The 3D-printed dinosaur fossil (right) made from CT scans of the fossil encased in plaster (left) Radiological Society of North America

Uses for 3D printers are more widespread than ever, but researchers in Germany are expanding 3D-printing territory even further. According to Live Science, for the first time ever, scientists from the Department of Radiology at Charité Campus Mitte in Berlin have recreated dinosaur fossils from blueprints made by computed tomography, or CT, scans.

As DotMed noted, scientists have used 3D printers to recreate fossils in the past – you can even buy your own 3D-printed dinosaur skull on Etsy – but never has a fossil been duplicated from a bone still enclosed in sediment. The fossil, which belonged to a long-necked herbivorous dinosaur, was actually encased in a plaster jacket used to store the fossil in a museum basement, but the technology could easily be used to scan fossils buried in sediment as well. Scientists say the technique could provide a noninvasive means of creating accurate copies of delicate dinosaur fossils without having to dig them up first.

"Just like Gutenberg's printing press opened the world of books to the public, digital datasets and 3D prints of fossils may now be distributed more broadly, while protecting the original intact fossil,” Dr. Ahi Sema Issever, from the Department of Radiology and a lead author of the study, said in a statement about the 3D-printed dinosaur fossils.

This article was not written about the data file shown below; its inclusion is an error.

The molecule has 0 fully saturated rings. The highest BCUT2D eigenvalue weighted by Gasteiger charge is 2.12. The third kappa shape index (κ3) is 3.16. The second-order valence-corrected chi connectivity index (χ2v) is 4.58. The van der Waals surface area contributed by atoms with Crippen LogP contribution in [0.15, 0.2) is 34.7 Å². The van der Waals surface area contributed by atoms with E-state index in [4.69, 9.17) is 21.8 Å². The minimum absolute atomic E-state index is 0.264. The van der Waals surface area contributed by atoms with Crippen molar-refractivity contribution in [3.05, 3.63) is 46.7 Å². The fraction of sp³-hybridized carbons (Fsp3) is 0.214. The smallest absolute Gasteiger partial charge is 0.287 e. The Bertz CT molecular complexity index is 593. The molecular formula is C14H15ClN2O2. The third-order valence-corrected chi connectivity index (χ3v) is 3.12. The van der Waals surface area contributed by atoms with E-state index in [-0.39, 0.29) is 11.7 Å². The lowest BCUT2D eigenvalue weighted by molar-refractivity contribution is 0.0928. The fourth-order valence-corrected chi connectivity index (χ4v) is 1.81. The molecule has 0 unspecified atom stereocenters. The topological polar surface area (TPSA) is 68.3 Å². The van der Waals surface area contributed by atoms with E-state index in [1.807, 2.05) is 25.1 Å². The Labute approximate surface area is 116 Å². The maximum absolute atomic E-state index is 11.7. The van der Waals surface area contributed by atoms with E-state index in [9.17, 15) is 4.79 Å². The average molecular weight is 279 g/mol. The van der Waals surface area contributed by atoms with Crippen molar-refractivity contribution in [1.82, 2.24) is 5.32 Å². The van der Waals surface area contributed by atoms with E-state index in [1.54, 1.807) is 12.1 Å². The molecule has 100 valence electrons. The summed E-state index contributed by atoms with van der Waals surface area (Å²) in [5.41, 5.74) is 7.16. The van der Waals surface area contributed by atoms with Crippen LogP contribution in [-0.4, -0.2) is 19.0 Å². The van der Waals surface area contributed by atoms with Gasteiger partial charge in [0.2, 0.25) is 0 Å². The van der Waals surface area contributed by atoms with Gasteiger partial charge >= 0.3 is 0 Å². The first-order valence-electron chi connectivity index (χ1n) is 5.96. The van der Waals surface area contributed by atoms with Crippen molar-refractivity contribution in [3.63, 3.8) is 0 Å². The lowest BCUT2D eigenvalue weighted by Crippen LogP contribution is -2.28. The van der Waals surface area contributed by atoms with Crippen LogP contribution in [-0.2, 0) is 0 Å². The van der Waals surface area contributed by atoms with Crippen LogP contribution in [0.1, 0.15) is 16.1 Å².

Issever says the most groundbreaking aspect of her technique of digitally printing 3D dinosaur fossils is that it doesn’t harm the fossil in the process. CT scanning and digitally printing the bones is also much less time-consuming than traditional methods of preparing fossils for analysis. Fragile dinosaur bones can easily crumble or crack during excavation; the risk of damaging a rare fossil during CT scanning, researchers say, is minimal.

According to the Huffington Post, the project came about after paleontologists from the Museum of National History in Berlin approached Issever and asked for her help in identifying some old and poorly labeled fossils. The fossils, preserved in plaster jackets more than 100 years ago, were nearly destroyed when the museum’s east wing was bombed during World War II, causing the basement where the dinosaur bones were stored to collapse.

Some of the fossils were obliterated during the bombing. The ones that made it out unscathed were in disarray. That’s where Issever stepped in. Using CT scanners – the same kind used to diagnose sick patients – Issever and her colleagues were able to create digital blueprints of the mystery fossils.

The Huffington Post noted that the scans laid bare a dinosaur vertebra that was 8 inches long and 6 inches wide. It came from a Plateosaurus dinosaur, a Late Triassic period herbivore that reached 33 feet in length.

The ability to scan and 3D-print dinosaur fossils could have wide-ranging applications for not only paleontologists but also educators and private collectors alike. "The digital dataset and, ultimately, reproductions of the 3D print may easily be shared, and other research facilities could thus gain valuable informational access to rare fossils that otherwise would have been restricted," Issever said.